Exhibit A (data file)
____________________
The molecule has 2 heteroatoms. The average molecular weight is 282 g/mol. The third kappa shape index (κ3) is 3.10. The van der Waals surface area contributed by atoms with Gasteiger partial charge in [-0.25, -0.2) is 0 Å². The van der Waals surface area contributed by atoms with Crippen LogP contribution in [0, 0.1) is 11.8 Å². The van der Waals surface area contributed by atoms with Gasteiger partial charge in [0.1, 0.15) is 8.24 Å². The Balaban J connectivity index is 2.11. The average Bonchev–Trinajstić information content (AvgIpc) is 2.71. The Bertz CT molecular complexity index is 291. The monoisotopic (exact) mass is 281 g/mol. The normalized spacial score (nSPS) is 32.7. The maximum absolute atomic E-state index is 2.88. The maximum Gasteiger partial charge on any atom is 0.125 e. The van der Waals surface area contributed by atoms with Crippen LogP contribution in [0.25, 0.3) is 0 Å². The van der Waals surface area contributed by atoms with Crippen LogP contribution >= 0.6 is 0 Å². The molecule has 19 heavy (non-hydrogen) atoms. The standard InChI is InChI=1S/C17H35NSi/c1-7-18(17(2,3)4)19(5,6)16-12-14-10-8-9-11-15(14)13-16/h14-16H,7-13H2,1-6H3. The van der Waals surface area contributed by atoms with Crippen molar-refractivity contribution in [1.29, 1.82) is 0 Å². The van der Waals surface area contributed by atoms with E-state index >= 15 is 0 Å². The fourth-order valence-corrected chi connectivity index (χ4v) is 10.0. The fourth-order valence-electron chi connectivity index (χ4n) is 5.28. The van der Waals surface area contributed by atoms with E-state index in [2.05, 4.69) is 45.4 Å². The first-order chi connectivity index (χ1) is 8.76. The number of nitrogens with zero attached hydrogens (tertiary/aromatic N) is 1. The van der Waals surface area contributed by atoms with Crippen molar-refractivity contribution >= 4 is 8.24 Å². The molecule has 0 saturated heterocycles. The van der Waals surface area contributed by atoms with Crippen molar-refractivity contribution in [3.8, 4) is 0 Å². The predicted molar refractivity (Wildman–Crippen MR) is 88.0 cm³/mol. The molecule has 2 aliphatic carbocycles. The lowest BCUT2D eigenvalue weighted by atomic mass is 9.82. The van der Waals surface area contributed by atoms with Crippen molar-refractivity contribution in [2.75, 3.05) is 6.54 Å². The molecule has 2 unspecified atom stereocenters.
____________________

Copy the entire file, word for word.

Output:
The molecule has 2 heteroatoms. The average molecular weight is 282 g/mol. The third kappa shape index (κ3) is 3.10. The van der Waals surface area contributed by atoms with Gasteiger partial charge in [-0.25, -0.2) is 0 Å². The van der Waals surface area contributed by atoms with Crippen LogP contribution in [0, 0.1) is 11.8 Å². The van der Waals surface area contributed by atoms with Gasteiger partial charge in [0.1, 0.15) is 8.24 Å². The Balaban J connectivity index is 2.11. The average Bonchev–Trinajstić information content (AvgIpc) is 2.71. The Bertz CT molecular complexity index is 291. The monoisotopic (exact) mass is 281 g/mol. The normalized spacial score (nSPS) is 32.7. The maximum absolute atomic E-state index is 2.88. The maximum Gasteiger partial charge on any atom is 0.125 e. The van der Waals surface area contributed by atoms with Crippen LogP contribution in [0.25, 0.3) is 0 Å². The van der Waals surface area contributed by atoms with Crippen LogP contribution >= 0.6 is 0 Å². The molecule has 19 heavy (non-hydrogen) atoms. The standard InChI is InChI=1S/C17H35NSi/c1-7-18(17(2,3)4)19(5,6)16-12-14-10-8-9-11-15(14)13-16/h14-16H,7-13H2,1-6H3. The van der Waals surface area contributed by atoms with Crippen molar-refractivity contribution in [1.29, 1.82) is 0 Å². The van der Waals surface area contributed by atoms with E-state index >= 15 is 0 Å². The fourth-order valence-corrected chi connectivity index (χ4v) is 10.0. The fourth-order valence-electron chi connectivity index (χ4n) is 5.28. The van der Waals surface area contributed by atoms with E-state index in [2.05, 4.69) is 45.4 Å². The first-order chi connectivity index (χ1) is 8.76. The number of nitrogens with zero attached hydrogens (tertiary/aromatic N) is 1. The van der Waals surface area contributed by atoms with Crippen molar-refractivity contribution >= 4 is 8.24 Å². The molecule has 0 saturated heterocycles. The van der Waals surface area contributed by atoms with Crippen molar-refractivity contribution in [3.8, 4) is 0 Å². The predicted molar refractivity (Wildman–Crippen MR) is 88.0 cm³/mol. The molecule has 2 aliphatic carbocycles. The lowest BCUT2D eigenvalue weighted by atomic mass is 9.82. The van der Waals surface area contributed by atoms with Crippen molar-refractivity contribution in [2.75, 3.05) is 6.54 Å². The molecule has 2 unspecified atom stereocenters.